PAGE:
The Witch of Endor

July 26, 2022 Updated: July 26, 2022

Commentary

If you have a theoretical interest in Christianity, you should watch a video of the Australian Catholic Church’s Plenary Mass on July 3.

The service doesn’t actually begin for about seven minutes of the video (it was poorly edited), and the first 10 minutes thereafter are devoted to the Aboriginal “smoking ceremony,” a reported religious practice dating back to the 70s. It is accompanied by the evocative music of the didgeridoo.

Much more importantly, and of enormous theological significance, what follows is an invocation of “male and female spirits” by a woman who is introduced as an elder of the indigenous community.

Rituals Forbidden in Christian Church

The invocation of spirits is and always has been strictly forbidden by the whole Christian church.

The clearest early manifestation of this prohibition is found in the Bible, in the First Book of Samuel, where King Saul secretly consults a witch at Endor, having previously forbidden his subjects to engage in any form of necromancy. This deceit on Saul’s part leads to his own downfall and suicide. Such a practice has always been regarded, in both Judaism and Christianity, as an insult to God.

The inclusion of this ritual at the start of the Plenary Mass was completely inappropriate, without intellectual content or integrity.

It should never have taken place within a Christian Church. The fact that it did, and that it did so as a sort of preface to the Eucharist, and in the presence of a high proportion of the bishops, is almost beggars belief. You couldn’t make it up.

It’s a sorry fact, however, that in today’s Church, such an absurd folly is all too easily believable. The Australian church, like so many others in the West, has lost its way.

Epoch Times Photo
“Saul and the Witch of Endor” by Master of Otto van Moerdrecht, 15th century. (Public domain via Wikimedia Commons)

There are some good grounds for taking heart. As I write this, fewer than 5,000 people have watched the clip. It has therefore been viewed by a tiny proportion of the nation’s practising Catholics, an even tinier proportion of the nominal ones, and a vanishingly small number of their non-Catholic fellow citizens.

As an item of news, it ranks with small town fetes and minor folk festivals and well below even the most trivial localised sporting event in our sports-mad country.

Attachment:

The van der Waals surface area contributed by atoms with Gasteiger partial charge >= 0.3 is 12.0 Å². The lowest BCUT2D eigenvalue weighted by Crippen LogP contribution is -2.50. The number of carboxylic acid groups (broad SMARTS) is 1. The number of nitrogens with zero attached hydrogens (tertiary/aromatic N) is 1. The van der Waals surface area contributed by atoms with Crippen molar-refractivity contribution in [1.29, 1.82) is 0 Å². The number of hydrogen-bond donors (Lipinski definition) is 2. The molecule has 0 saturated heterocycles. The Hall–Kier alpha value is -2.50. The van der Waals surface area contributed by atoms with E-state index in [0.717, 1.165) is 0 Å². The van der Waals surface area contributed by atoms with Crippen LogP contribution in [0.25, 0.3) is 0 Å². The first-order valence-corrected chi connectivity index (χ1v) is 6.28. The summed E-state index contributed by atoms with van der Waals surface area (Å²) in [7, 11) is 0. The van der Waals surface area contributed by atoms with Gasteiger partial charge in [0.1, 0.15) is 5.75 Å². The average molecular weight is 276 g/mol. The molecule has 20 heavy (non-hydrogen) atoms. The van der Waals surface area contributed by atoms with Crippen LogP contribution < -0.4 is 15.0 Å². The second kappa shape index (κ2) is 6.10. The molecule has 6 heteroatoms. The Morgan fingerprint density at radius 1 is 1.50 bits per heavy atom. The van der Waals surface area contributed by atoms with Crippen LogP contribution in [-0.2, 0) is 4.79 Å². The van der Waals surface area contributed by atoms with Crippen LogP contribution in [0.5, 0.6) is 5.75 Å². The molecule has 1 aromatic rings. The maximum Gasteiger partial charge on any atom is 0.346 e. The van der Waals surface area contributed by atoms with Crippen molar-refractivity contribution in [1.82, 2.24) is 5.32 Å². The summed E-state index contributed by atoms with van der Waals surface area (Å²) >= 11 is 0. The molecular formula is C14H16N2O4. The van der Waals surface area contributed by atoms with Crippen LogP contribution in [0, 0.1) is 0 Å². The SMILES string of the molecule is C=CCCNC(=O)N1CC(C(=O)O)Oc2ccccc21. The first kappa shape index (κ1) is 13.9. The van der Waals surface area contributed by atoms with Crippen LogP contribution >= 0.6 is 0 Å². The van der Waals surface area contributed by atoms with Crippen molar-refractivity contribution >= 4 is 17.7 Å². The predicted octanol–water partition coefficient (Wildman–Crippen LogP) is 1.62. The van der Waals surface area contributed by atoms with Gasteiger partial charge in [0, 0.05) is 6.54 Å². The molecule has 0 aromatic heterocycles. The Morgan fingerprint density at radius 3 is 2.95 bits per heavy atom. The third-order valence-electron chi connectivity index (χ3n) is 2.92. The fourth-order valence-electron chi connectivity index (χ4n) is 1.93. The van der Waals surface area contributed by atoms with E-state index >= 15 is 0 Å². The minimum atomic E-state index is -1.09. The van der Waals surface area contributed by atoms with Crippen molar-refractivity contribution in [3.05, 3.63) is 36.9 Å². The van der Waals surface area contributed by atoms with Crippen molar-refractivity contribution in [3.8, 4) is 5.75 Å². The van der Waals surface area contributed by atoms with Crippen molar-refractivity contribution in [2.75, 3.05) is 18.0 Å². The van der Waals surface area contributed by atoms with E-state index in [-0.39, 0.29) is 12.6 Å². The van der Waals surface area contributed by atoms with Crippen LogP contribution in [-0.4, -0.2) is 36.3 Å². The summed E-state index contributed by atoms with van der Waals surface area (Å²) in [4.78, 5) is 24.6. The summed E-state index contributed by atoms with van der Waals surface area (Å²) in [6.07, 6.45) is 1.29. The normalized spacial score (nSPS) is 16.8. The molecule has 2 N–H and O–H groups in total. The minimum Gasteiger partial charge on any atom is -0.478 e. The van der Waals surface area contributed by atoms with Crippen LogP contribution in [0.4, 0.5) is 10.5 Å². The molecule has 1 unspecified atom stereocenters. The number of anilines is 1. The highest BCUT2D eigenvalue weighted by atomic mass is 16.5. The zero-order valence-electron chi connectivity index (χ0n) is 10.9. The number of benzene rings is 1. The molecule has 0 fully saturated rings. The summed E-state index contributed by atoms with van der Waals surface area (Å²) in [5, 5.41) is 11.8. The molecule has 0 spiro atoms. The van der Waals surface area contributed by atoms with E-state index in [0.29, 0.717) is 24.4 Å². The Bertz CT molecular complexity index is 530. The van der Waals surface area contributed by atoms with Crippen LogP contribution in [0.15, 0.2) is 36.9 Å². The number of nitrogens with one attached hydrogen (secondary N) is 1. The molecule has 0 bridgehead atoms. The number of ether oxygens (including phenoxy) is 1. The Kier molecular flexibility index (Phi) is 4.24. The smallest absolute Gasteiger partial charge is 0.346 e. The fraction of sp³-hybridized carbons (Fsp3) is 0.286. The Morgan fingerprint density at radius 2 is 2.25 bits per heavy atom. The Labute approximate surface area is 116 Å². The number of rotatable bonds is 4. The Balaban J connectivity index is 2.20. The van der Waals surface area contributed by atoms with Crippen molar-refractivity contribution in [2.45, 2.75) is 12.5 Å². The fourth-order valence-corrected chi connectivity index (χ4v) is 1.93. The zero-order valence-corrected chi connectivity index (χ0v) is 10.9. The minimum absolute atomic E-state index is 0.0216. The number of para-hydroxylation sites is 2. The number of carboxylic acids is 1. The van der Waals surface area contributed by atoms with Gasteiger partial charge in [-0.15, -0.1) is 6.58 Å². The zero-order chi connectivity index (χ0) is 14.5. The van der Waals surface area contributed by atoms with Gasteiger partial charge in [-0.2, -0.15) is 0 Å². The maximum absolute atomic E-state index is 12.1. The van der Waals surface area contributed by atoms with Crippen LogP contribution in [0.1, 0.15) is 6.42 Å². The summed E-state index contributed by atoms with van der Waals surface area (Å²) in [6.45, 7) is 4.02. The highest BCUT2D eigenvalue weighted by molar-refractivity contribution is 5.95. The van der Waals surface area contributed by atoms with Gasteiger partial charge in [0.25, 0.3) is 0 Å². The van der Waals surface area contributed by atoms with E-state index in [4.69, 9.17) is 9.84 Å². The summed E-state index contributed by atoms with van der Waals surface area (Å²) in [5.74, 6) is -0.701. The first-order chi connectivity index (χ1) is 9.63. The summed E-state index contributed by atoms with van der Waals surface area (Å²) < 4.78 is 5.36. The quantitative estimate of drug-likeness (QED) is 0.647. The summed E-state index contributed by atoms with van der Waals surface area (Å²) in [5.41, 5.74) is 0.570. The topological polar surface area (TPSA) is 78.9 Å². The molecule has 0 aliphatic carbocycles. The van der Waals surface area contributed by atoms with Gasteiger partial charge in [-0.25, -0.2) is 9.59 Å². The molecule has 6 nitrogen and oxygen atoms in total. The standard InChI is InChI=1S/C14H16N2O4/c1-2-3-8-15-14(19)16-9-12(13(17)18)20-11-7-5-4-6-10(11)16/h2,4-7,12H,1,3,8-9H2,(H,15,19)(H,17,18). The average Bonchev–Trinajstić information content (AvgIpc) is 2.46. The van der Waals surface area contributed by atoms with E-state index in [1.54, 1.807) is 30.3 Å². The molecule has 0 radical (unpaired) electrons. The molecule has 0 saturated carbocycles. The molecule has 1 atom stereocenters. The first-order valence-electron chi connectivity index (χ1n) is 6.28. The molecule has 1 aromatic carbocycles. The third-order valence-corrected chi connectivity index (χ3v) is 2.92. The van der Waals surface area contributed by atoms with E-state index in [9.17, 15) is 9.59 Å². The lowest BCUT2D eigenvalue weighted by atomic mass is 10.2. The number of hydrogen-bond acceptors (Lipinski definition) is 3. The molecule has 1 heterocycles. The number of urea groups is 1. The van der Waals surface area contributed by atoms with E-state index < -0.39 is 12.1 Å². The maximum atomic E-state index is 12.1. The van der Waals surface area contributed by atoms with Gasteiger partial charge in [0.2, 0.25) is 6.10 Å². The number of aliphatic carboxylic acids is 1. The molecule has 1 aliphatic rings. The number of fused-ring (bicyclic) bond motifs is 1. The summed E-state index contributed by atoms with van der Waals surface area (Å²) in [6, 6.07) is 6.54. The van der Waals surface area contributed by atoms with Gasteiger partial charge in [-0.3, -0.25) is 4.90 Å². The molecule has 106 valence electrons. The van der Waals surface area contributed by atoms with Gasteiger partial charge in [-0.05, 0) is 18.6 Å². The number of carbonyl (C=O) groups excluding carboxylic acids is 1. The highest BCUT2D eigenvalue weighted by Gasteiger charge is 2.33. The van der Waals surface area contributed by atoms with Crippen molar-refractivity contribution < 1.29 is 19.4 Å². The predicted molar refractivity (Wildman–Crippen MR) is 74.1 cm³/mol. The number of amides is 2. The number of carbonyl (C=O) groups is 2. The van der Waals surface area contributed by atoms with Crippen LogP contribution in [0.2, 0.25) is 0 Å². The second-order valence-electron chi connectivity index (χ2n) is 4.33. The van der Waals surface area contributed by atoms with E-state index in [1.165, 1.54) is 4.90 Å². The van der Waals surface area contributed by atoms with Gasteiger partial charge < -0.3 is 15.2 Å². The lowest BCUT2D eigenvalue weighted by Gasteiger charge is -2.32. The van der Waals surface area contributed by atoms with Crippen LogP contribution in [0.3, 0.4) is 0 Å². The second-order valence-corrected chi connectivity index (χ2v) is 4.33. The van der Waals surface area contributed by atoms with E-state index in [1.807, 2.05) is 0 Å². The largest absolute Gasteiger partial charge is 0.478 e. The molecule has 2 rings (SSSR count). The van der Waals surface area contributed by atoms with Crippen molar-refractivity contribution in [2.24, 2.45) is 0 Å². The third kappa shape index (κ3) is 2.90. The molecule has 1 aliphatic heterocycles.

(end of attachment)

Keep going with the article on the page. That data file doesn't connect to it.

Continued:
So really, on the larger scale of things, the deliberations of the Plenary don’t carry much weight. The delegates’ oh-so-predictable apologies to all the usual victims (predictably right at the top of the agenda) will contribute nothing to the unity and harmony of the nation, but neither will they further weaken its social fabric.

Indigenous Australians and the Church

As Australia advances in maturity—if not always in wisdom—that sad old woke company of baby boomers, rusted into the fancies of the 70s, is fast fading into insignificance and oblivion.

I do not question the personal integrity of those who conducted the smoking ceremony. Undoubtedly, they passionately value their aboriginal inheritance and consider its preservation a matter of the highest import.

But the plain, sad truth is that the culture and language of some of the coastal aboriginal tribes are now extinct and that rituals such as this are largely synthetic and, therefore, in a strict sense, spurious.

“My DNA predates Australia,” claimed the elder, and that is no doubt correct. But what DNA? Aboriginal DNA only, or the DNA of all the other peoples whose blood flows and blends together in our veins?

Many Australian families of Indigenous and European descent, or both, have lived here for centuries. Is not the land our common home?

The congregation was invited to touch the ground, and all obediently complied. A nice gesture, perhaps, but hardly appropriate at a Mass that has its focus on Heaven.

A second non-Aboriginal speaker apologised on behalf of the Church for its abuse of Indigenous people. Nothing new in that, of course, and fair enough in its place.

But surely, we have come of age and can take this as read, after years of “sorry” days, could we also acknowledge the good work that men and women of the Church did for many Aboriginal groups around Australia: not just religious instruction (which counts for little in the secular mind) but education in the arts and sciences of the world, social work, housing, medical care. And most of that at a time when the state did next to nothing to aid the native people.

Views expressed in this article are the opinions of the author and do not necessarily reflect the views of The Epoch Times.

David Daintree is director of the Christopher Dawson Centre for Cultural Studies in Tasmania, Australia. He has a background in Classics and teaches Late and Medieval Latin. Daintree was a visiting professor at the universities of Siena and Venice, and a visiting scholar at the University of Manitoba. He served as President of Campion College from 2008 to 2012. In 2017, he was made a Member of the Order of Australia in the Queen’s Birthday Honours List.